Home Health World AIDS Day is a chance to confront lingering stigma around HIV

World AIDS Day is a chance to confront lingering stigma around HIV


Special promotional content provided by UW Health.

Did you know that it’s been 40 years since the start of the HIV epidemic in the US?  So much has changed over the past 4 decades. There’s been amazing progress in HIV care and prevention that has transformed the epidemic. We now have the resources to prevent HIV and effectively treat people living with HIV to help them live the long and healthy lives they deserve. We have the Ryan White HIV/AIDS Program to help people living with HIV who are uninsured or underinsured.   Ending the HIV epidemic is within our grasp.  However we still have work to do.  

Something that hasn’t changed much in the last 40 years is HIV stigma. People are missing out on these advances because of HIV stigma and discrimination.  This World AIDS Day, December 1, let’s take time to commemorate this important milestone.  It’s also an opportunity to honor the 38 million people worldwide living with HIV, including almost 7,000 people here in Wisconsin.  Help us look forward to how you can support people living with or at risk for HIV and make it easier for them to stay healthy and live their best life.  

From November 24 through December 3, UW Health, in partnership with Virginia Commonwealth University, will be hosting and promoting multiple virtual and in-person events to help raise awareness of and end HIV stigma in our community. We invite you to join us to honor the progress we’ve made and challenge each other on the progress we need to still make. If we all speak up against HIV stigma, we can stop the HIV epidemic together. 
To sign up to receive all the details about our planned events, please go to uwhealth.org/redribbon21.

Calendar of events:

Wednesday, Nov 24, 5:30–7:30 pm: Talkin’ ‘Bout my Generation: The HIV Pandemic at 40. This Zoom discussion will take place during the Teens Like Us (TLU) weekly meeting. Guest speakers representing different generations will share what’s changed with HIV over the last 40 years and how this affects their generation’s views on HIV and sexual health.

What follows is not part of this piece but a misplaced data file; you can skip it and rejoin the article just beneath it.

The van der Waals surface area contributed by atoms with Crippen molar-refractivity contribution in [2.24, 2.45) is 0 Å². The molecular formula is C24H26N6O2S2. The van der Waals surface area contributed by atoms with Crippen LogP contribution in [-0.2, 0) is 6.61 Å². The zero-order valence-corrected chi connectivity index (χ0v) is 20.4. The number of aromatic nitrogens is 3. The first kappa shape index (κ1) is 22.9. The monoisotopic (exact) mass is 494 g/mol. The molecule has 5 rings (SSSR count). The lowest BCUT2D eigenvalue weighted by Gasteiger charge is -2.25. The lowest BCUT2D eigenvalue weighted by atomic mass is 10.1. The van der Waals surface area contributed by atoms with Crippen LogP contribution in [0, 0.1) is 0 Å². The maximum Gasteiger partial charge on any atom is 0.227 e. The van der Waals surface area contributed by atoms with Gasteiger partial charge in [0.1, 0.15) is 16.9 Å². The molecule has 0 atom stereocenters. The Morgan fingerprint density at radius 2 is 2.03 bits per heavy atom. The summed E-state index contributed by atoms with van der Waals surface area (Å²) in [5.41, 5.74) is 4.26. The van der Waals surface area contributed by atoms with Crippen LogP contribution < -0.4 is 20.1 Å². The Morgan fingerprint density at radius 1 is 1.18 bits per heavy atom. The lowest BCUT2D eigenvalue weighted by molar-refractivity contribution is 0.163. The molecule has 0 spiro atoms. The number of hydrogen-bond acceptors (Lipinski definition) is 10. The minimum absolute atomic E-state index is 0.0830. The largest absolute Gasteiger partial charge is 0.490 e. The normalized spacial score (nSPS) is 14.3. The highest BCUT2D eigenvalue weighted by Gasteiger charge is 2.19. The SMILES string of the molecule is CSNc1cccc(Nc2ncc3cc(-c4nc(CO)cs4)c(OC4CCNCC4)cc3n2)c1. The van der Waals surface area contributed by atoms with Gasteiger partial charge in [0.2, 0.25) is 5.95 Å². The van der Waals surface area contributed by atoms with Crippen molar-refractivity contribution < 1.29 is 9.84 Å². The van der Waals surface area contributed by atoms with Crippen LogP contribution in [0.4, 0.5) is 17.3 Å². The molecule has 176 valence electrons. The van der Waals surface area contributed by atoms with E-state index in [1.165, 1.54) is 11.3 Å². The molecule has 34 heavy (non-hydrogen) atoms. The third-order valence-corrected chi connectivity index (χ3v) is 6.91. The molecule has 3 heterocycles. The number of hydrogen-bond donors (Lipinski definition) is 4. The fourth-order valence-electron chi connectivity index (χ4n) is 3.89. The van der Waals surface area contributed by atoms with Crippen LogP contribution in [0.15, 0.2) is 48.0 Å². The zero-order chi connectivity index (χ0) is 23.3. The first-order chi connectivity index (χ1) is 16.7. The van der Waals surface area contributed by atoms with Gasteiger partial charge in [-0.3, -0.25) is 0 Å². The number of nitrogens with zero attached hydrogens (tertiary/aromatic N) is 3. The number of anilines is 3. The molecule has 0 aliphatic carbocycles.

*TLU is a closed group for lesbian, gay, bisexual, transgender and queer youth ages 13-18. 

Monday, Nov 29, all day: UW Health Instagram takeover with interactive content and information on HIV care and prevention. Watch videos from UW Health staff and community members making their pledge to stop HIV stigma.

Create your own pledge video and upload to social media using this hashtag: #StopHIVStigmaWI

Tuesday, Nov 30, 6-7 pm: A Day in the Life: The Red Ribbon. This Zoom event will attempt to pull back the curtain on living with HIV and caring for and about people living with HIV (PLWH). The panel will include people from the UW Health HIV Care and Prevention Program and from Virginia Commonwealth University’s HIV Program in Richmond, VA.

Wednesday, Dec 1, dawn-dusk: Visit Bascom Hill on the UW-Madison campus to see a visual symbol of the impact of HIV in the community. The display will be located on the lower end of Bascom Hill, next to N. Park Street and between Music Hall and Science Hall in Madison, WI.

Wednesday, Dec 1, 6-7 pm: Community Bingo. This free virtual Bingo will give people a chance to remember, honor, and enjoy being in community. This will be a joint event with folks from WI and VA. Special guest MC to be announced. Prizes will be awarded to Bingo winners. Pre-registration is required.

Thursday, Dec 2, 6-7 pm: A Day in the Life: El lazo rojo. This Zoom event will be held in Spanish. The panel discussion will focus on the unique aspects of HIV in the Latinx community. Question and answer will follow the panel discussion.

Friday, Dec 3, 8-9 am: UW-Madison Department Medicine Grand Rounds (via Zoom) – A virtual grand rounds featuring Carmen Logie, MSW, PhD, Associate Professor at the University of Toronto and Canada Research Chair in Global Health Equity and Social Justice with Marginalized Populations. Dr. Logie will talk about her research on intersectional stigma and its sexual, reproductive and mental health impacts, with a focus on HIV. Continuing education credits available.

To sign up to receive all the details about our planned events, please go to uwhealth.org/redribbon21.